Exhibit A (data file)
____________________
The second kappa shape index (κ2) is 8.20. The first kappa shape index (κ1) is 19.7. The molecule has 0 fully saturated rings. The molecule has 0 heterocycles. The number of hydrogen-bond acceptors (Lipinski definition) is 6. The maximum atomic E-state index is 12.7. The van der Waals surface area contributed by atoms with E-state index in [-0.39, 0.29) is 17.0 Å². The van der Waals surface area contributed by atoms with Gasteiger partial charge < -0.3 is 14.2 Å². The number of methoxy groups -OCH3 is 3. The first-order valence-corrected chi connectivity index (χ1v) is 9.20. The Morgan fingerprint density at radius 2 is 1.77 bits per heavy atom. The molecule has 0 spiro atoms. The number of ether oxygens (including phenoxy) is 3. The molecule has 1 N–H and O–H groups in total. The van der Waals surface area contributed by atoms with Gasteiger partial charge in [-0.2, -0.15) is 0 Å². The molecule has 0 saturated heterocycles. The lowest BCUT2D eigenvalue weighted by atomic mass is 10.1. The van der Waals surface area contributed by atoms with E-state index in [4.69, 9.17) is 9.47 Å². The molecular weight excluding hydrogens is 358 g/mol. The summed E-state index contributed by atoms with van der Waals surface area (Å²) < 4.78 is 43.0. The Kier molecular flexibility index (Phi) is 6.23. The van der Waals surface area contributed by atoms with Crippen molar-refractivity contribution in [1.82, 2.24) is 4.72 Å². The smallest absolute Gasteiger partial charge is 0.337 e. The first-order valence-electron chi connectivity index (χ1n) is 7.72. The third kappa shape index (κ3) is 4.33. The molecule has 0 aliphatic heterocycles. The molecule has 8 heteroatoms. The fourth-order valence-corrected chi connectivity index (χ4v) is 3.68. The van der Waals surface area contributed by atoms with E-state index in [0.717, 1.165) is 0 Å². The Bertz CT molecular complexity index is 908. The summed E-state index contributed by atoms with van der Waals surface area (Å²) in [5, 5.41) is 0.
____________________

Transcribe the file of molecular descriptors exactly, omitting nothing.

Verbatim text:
The second kappa shape index (κ2) is 8.20. The first kappa shape index (κ1) is 19.7. The molecule has 0 fully saturated rings. The molecule has 0 heterocycles. The number of hydrogen-bond acceptors (Lipinski definition) is 6. The maximum atomic E-state index is 12.7. The van der Waals surface area contributed by atoms with E-state index in [-0.39, 0.29) is 17.0 Å². The van der Waals surface area contributed by atoms with Gasteiger partial charge < -0.3 is 14.2 Å². The number of methoxy groups -OCH3 is 3. The first-order valence-corrected chi connectivity index (χ1v) is 9.20. The Morgan fingerprint density at radius 2 is 1.77 bits per heavy atom. The molecule has 0 spiro atoms. The number of ether oxygens (including phenoxy) is 3. The molecule has 1 N–H and O–H groups in total. The van der Waals surface area contributed by atoms with Gasteiger partial charge in [-0.2, -0.15) is 0 Å². The molecule has 0 saturated heterocycles. The lowest BCUT2D eigenvalue weighted by atomic mass is 10.1. The van der Waals surface area contributed by atoms with E-state index in [4.69, 9.17) is 9.47 Å². The molecular weight excluding hydrogens is 358 g/mol. The summed E-state index contributed by atoms with van der Waals surface area (Å²) < 4.78 is 43.0. The Kier molecular flexibility index (Phi) is 6.23. The van der Waals surface area contributed by atoms with Crippen molar-refractivity contribution in [1.82, 2.24) is 4.72 Å². The smallest absolute Gasteiger partial charge is 0.337 e. The first-order valence-electron chi connectivity index (χ1n) is 7.72. The third kappa shape index (κ3) is 4.33. The molecule has 0 aliphatic heterocycles. The molecule has 8 heteroatoms. The fourth-order valence-corrected chi connectivity index (χ4v) is 3.68. The van der Waals surface area contributed by atoms with E-state index in [0.717, 1.165) is 0 Å². The Bertz CT molecular complexity index is 908. The summed E-state index contributed by atoms with van der Waals surface area (Å²) in [5, 5.41) is 0.